UNM sees great success on Grand Challenge initiative

The UNM Grand Challenge focused on sustainable water resources is seeing great success in its first two years of establishment – cultivating collaborative partnerships across campus and increasing visibility of research.

“It’s incredible to see the depth of understanding, collaboration and innovation that comes from our researchers here at UNM and their community partners,” said Kerry Howe, Distinguished Professor in the Civil, Construction, and Environmental Engineering Department and director of the Center for Water and the Environment at UNM. “The researchers, faculty, staff and students have done an outstanding job of sourcing grants and building the vision of what this Challenge will address over the coming years. So far we’ve had a great response to the foundational work.”

Howe is part of the leadership for the UNM Grand Challenge on Water Sustainability, in addition to Mark Stone and Anjali Mulchandani (Civil, Construction, & Environmental Engineering), Laura Crossey (Earth and Planetary Sciences), Marcy Litvak and Alex Webster(Biology), Ben Warner and Mindy Morgan (Geography and Environmental Science), Adrian Oglesby (Utton Center), Jingjing Wang (Economics), Sang M. Han (Chemical and Biological Engineering), and Kathy Kambic (Architecture and Planning). The team has also hired Sydney Donohue as an outreach coordinator.

In November 2018, UNM’s President Garnett S. Stokes launched The University of New Mexico Grand Challenges initiative. The purpose is to strategically bring together interdisciplinary researchers to collaboratively tackle New Mexico’s most pressing challenges of sustainable water resources, substance use disorders and successful aging. In February 2019, the teams were convened, and work commenced.

“We hit the two-year mark and, so far, have achieved quite a lot towards our short-term activities and goals in the Sustainable Water Resources challenge,” Howe said.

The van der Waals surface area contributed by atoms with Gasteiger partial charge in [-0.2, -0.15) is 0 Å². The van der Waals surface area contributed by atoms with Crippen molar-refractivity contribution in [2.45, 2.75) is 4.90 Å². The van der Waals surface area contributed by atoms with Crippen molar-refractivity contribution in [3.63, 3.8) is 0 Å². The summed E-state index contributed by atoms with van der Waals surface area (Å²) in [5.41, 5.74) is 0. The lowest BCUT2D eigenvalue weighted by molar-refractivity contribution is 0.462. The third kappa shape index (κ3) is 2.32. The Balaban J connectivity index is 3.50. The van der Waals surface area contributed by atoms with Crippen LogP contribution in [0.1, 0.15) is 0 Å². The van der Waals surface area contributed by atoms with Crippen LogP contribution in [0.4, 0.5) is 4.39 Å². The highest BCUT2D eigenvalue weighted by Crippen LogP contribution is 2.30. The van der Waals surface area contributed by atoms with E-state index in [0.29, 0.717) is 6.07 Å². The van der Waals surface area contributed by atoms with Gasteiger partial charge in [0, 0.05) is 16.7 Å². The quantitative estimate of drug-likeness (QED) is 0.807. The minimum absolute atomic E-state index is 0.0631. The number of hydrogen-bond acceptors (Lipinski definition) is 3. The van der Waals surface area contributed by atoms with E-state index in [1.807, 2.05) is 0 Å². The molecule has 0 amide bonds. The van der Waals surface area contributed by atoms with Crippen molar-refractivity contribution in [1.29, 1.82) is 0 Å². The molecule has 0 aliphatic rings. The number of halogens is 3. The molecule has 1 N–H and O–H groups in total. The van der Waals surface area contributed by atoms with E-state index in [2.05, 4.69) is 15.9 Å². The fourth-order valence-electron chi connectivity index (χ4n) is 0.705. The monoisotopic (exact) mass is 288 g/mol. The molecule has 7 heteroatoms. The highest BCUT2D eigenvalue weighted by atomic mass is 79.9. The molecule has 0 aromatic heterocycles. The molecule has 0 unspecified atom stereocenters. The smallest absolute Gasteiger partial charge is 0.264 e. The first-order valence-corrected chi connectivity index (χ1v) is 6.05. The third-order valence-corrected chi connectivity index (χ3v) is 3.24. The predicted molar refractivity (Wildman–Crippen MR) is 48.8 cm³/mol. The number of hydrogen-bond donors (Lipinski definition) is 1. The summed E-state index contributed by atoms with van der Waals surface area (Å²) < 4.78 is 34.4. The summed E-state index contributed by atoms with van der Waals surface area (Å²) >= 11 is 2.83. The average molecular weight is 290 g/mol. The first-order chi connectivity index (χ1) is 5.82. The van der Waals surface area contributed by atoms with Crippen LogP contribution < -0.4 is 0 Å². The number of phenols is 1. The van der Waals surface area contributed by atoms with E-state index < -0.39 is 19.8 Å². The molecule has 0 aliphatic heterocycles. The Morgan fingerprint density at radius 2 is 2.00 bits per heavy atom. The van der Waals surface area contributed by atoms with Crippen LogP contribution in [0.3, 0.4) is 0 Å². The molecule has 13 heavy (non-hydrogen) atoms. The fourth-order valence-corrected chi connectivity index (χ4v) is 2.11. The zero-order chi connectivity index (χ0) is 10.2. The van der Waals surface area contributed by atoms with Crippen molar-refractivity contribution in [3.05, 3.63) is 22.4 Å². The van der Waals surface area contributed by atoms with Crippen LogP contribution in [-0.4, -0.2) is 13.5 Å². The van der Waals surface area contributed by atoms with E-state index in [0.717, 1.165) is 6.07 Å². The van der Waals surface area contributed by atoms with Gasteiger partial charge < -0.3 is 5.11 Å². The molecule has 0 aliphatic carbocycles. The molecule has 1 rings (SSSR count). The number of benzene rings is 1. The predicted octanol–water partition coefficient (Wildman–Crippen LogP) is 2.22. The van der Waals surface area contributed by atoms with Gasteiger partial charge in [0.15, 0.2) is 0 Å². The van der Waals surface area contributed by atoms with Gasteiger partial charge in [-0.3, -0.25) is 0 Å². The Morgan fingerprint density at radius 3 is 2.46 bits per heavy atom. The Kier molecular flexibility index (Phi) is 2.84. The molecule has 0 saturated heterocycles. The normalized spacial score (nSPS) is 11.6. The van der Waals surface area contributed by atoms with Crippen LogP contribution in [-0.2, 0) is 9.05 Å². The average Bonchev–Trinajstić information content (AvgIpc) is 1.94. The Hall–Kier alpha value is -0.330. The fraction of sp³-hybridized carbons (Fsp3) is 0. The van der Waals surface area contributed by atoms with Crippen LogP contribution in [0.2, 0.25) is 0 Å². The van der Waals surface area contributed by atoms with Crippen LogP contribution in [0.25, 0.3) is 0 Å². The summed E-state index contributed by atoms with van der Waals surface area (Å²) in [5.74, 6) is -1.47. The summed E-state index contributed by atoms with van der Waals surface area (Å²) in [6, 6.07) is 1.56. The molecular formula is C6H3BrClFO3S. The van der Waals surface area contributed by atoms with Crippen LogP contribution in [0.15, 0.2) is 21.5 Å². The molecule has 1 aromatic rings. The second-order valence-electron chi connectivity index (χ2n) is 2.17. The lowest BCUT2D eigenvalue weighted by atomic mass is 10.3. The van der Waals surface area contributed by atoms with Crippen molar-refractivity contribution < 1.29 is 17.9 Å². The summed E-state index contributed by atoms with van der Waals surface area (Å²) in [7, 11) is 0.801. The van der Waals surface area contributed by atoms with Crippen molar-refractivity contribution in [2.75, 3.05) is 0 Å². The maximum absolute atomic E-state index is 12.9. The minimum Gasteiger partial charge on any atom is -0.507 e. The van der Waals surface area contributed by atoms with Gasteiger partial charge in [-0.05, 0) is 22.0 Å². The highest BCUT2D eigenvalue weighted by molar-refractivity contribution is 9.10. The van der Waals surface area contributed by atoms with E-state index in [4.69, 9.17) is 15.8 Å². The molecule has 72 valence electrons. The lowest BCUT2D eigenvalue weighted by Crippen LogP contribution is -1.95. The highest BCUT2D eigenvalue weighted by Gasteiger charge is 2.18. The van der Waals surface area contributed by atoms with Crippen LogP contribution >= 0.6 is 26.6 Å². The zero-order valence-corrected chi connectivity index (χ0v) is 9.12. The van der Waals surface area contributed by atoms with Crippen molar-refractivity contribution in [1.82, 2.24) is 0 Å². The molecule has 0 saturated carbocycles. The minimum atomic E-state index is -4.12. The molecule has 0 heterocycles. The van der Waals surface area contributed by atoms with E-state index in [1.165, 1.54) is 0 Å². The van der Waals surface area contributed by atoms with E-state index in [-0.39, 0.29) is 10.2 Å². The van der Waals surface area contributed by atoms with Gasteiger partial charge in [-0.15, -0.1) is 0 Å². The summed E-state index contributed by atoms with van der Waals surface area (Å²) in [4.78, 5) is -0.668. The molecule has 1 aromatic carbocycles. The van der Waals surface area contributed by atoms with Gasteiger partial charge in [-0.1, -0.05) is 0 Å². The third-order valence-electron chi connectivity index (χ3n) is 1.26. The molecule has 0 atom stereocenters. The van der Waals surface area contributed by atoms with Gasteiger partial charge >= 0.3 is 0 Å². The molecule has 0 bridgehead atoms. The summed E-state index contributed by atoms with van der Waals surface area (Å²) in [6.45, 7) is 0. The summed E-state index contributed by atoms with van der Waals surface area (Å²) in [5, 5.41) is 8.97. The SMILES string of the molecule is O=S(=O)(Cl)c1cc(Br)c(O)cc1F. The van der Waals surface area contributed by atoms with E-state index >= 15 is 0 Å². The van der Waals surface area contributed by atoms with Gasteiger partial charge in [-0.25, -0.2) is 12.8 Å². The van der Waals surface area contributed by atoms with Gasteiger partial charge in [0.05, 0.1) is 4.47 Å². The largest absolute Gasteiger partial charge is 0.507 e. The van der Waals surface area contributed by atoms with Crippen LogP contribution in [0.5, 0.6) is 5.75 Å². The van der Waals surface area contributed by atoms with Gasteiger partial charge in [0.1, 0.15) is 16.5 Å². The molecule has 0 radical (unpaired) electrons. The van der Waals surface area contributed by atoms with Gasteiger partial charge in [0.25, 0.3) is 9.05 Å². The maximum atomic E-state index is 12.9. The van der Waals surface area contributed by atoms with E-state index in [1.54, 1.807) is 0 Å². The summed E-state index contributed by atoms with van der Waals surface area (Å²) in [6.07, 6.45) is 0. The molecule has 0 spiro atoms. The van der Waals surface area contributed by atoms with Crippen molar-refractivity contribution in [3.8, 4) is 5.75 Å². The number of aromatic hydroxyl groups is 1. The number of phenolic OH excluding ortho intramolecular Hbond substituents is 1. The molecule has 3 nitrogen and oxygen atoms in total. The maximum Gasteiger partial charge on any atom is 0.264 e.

Those short-term activities include hosting development workshops, establishing a system of water sustainability modeling and data analysis, increasing advocacy, outreach and communications, and broadening participation.

One of the largest accomplishments of the group to date is the securement of a $15 million, five-year project funded by the National Science Foundation. UNM researchers are leading the project, which will engage communities in the American Intermountain West to collaboratively address the impacts of climate change, including drought, wildfires, and community well-being. Lead by Mark Stone, the UNM team represents the voices of biologists, architects, community planners, designers, economists, and engineers – as well as environmental and organizational researchers.

“In addition to that huge accomplishment by Mark Stone and his group, we’ve successfully initiated pilot studies from several seed grants and hired positions to support and oversee those projects,” Howe explained. “We’ve also incorporated graduate students through course work that addresses real-world problems, providing insight to state agencies and nonprofits.

In several upcoming stories from University Communication and Marketing, these successes will be explored more in-depth.

Howe says the successes have been inspiring and encouraging, but the Grand Challenge is not without – well – challenges.

“We’ve also learned a lot about what we need to do differently – which mainly is that we need to have better communication across campus and branch campuses in order to reach water-focused researchers we haven’t connected with yet,” How said. “By getting the word out, we can not only find more areas of impact and study, but also can improve the visibility of this Grand Challenge so that the outcomes can be useful and accessible to communities.”

“Sustainable water use is Grand Challenge for UNM, and also a substantial challenge for our society as a whole,” Howe concluded. “We all must work together to ensure the future is viable and hydrated for ourselves, our children, and our grandchildren.”

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